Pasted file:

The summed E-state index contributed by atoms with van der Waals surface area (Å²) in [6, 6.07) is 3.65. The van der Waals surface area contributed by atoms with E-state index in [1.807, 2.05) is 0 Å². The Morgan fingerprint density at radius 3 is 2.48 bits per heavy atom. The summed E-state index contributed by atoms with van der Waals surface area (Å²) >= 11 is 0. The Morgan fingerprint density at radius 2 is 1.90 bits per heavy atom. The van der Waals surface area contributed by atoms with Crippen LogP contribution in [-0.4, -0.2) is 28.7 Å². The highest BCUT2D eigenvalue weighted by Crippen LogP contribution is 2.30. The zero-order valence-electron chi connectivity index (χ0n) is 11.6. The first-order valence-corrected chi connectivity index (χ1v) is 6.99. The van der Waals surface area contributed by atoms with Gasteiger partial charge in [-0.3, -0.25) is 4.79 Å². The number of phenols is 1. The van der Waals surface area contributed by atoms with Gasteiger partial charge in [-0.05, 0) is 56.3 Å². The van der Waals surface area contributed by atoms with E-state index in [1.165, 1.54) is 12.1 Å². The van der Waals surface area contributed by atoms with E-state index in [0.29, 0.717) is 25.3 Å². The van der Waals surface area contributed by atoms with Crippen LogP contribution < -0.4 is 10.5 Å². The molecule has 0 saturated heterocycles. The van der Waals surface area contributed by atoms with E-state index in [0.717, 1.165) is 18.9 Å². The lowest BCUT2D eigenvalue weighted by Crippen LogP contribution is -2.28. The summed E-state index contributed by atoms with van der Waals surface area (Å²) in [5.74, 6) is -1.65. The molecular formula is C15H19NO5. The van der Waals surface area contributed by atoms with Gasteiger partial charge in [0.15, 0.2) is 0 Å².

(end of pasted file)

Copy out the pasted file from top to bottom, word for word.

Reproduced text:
The summed E-state index contributed by atoms with van der Waals surface area (Å²) in [6, 6.07) is 3.65. The van der Waals surface area contributed by atoms with E-state index in [1.807, 2.05) is 0 Å². The Morgan fingerprint density at radius 3 is 2.48 bits per heavy atom. The summed E-state index contributed by atoms with van der Waals surface area (Å²) >= 11 is 0. The Morgan fingerprint density at radius 2 is 1.90 bits per heavy atom. The van der Waals surface area contributed by atoms with Crippen LogP contribution in [-0.4, -0.2) is 28.7 Å². The highest BCUT2D eigenvalue weighted by Crippen LogP contribution is 2.30. The zero-order valence-electron chi connectivity index (χ0n) is 11.6. The first-order valence-corrected chi connectivity index (χ1v) is 6.99. The van der Waals surface area contributed by atoms with Gasteiger partial charge in [-0.3, -0.25) is 4.79 Å². The number of phenols is 1. The van der Waals surface area contributed by atoms with Gasteiger partial charge in [-0.05, 0) is 56.3 Å². The van der Waals surface area contributed by atoms with E-state index in [1.165, 1.54) is 12.1 Å². The van der Waals surface area contributed by atoms with E-state index in [0.29, 0.717) is 25.3 Å². The van der Waals surface area contributed by atoms with Crippen LogP contribution < -0.4 is 10.5 Å². The molecule has 0 saturated heterocycles. The van der Waals surface area contributed by atoms with E-state index in [0.717, 1.165) is 18.9 Å². The lowest BCUT2D eigenvalue weighted by Crippen LogP contribution is -2.28. The summed E-state index contributed by atoms with van der Waals surface area (Å²) in [5.74, 6) is -1.65. The molecular formula is C15H19NO5. The van der Waals surface area contributed by atoms with Gasteiger partial charge in [0.15, 0.2) is 0 Å².